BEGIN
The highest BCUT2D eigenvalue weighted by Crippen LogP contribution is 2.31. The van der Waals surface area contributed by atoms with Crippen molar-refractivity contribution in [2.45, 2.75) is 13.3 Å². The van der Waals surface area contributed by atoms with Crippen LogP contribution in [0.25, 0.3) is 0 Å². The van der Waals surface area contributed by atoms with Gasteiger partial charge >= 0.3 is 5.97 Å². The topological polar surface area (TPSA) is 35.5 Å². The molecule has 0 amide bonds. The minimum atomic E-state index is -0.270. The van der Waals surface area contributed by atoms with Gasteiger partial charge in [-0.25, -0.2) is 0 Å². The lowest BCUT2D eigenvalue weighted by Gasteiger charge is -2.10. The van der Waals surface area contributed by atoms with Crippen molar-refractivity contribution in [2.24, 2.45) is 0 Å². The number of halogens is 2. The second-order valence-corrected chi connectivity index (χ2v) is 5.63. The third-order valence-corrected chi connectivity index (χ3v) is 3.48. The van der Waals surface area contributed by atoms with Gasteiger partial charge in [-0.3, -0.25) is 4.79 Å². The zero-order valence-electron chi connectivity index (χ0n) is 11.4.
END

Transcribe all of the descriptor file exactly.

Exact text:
The highest BCUT2D eigenvalue weighted by Crippen LogP contribution is 2.31. The van der Waals surface area contributed by atoms with Crippen molar-refractivity contribution in [2.45, 2.75) is 13.3 Å². The van der Waals surface area contributed by atoms with Crippen LogP contribution in [0.25, 0.3) is 0 Å². The van der Waals surface area contributed by atoms with Gasteiger partial charge >= 0.3 is 5.97 Å². The topological polar surface area (TPSA) is 35.5 Å². The molecule has 0 amide bonds. The minimum atomic E-state index is -0.270. The van der Waals surface area contributed by atoms with Gasteiger partial charge in [-0.25, -0.2) is 0 Å². The lowest BCUT2D eigenvalue weighted by Gasteiger charge is -2.10. The van der Waals surface area contributed by atoms with Crippen molar-refractivity contribution in [2.24, 2.45) is 0 Å². The number of halogens is 2. The second-order valence-corrected chi connectivity index (χ2v) is 5.63. The third-order valence-corrected chi connectivity index (χ3v) is 3.48. The van der Waals surface area contributed by atoms with Gasteiger partial charge in [-0.3, -0.25) is 4.79 Å². The zero-order valence-electron chi connectivity index (χ0n) is 11.4.